Wednesday, April 30, 2014

TO FIGHT TRIBALISM WE MUST ALSO DE-ETHNICISE OUR NEIGHBOURHOODS

A lot of rumble was generated by Kalonzo Musyoka's gaffe last week when he dismissed a reporter's question allegedly on account of his tribal name.

Immediately after the Nairobi event, the entire Fourth Estate and critics in social media platforms went on an offensive. Some called him a tribalist unfit to lead Kenya while others claimed his remarks amounted to ethnic profiling. At least one labelled him a bigot.

Kalonzo, who is the co-leader of the opposition Coalition for Reforms and Democracy, CORD, comes from Eastern region while the snubbed journalist is from Central Kenya. Kalonzo was incensed because the scribe asked a question that hinged on the opposition's perceived inability to police the government.

"That betrays it all," is what Kalonzo responded once told of the journalist's name, common in Central Kenya. The perception created was that since the journalist hailed from the Mt. Kenya area he was automatically a supporter of the ruling Jubilee Coalition of Uhuru Kenyatta, who also happens to be from there. And as an arch enemy of the government, Kalonzo's answer was seen to be an assault on the journalist's ethnic background, and indirectly on the government.

As far as I am concerned, Kalonzo was guilty only of denying the journalist his constitutional and professional right while performing his work, not of tribalism or bigotry. And this is why.

Whether we want to admit it or not tribalism is real and is embedded in the blood of the majority of us. What Kalonzo said cannot therefore be earth-shaking. I still have to meet a Kenyan who is free of this social iniquity.

And it's fueled by ourselves; by the way we talk to each other; how and where we live; and even what we eat. Comedians make fodder out of ethnic issues and have no shame in making jokes about customs and behaviours of communities; and when they engage in what is clearly ethnic profiling, we laugh hilariously and enjoyably.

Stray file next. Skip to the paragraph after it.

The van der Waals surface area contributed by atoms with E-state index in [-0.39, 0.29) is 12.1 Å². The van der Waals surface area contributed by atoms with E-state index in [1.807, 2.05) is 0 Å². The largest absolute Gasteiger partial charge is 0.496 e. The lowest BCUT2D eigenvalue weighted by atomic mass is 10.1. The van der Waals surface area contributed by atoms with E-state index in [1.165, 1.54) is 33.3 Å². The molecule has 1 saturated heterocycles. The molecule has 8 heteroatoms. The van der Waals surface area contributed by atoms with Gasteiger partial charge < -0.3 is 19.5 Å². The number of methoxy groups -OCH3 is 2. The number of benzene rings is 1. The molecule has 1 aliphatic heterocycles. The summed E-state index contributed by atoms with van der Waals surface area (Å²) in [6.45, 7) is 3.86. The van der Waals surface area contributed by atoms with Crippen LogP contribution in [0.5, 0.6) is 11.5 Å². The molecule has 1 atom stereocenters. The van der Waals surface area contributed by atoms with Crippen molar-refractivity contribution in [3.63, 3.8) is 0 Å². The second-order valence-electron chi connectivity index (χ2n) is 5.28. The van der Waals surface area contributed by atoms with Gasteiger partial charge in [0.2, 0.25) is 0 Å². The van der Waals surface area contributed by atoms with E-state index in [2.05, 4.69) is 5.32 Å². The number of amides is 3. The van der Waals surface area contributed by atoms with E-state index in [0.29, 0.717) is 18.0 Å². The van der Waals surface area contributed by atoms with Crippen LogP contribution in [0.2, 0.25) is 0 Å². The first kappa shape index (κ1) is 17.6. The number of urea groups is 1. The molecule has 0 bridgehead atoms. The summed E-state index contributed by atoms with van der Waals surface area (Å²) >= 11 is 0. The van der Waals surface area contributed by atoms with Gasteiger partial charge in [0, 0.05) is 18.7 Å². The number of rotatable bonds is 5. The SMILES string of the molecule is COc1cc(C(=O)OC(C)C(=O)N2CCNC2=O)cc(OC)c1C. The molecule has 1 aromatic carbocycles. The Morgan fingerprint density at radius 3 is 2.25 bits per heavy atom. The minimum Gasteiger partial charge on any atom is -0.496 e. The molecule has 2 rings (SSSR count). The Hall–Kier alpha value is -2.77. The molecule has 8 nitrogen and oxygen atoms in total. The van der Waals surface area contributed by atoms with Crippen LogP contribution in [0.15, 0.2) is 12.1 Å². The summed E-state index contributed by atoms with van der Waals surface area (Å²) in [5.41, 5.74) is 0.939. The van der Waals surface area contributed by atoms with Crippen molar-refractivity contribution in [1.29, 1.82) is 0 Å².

Also, look at the ethnic segregation we have imposed on ourselves. How many Kisumu ndogos are there in this country, localities that are deliberately made to be dominated by members of one community. We have areas in the fringes of Nairobi where only people of certain tribes reside. In Mombasa, one location on the airport road is a domain of one community. There are many Mogadishus where people from one community reside. Eastleigh, once a multi-ethnic neighbourhood, is today the home of largely one community.

Even religion is ethnicised. There are faiths in this country that worship and sing in their own mother tongues, shutting out everyone else.

So, before condemning others, we must first admit that tribalism exists in its most foul manner and then collectively work to eliminate it. Tanzania did it, We can. Let us de-ethnicise our neighbourhoods. Let us fight stereotypical tendencies that tend to label some communities as inherently criminal and others as lazy or immoral.

Since many of us agree that ethnicity is not all evil, let us find a common ground from where we can launch a concerted effort to fight what my friend Koigi wa Wamwere calls negative ethnicity. HAPPY LABOUR DAY EVERYONE.

And that is my say.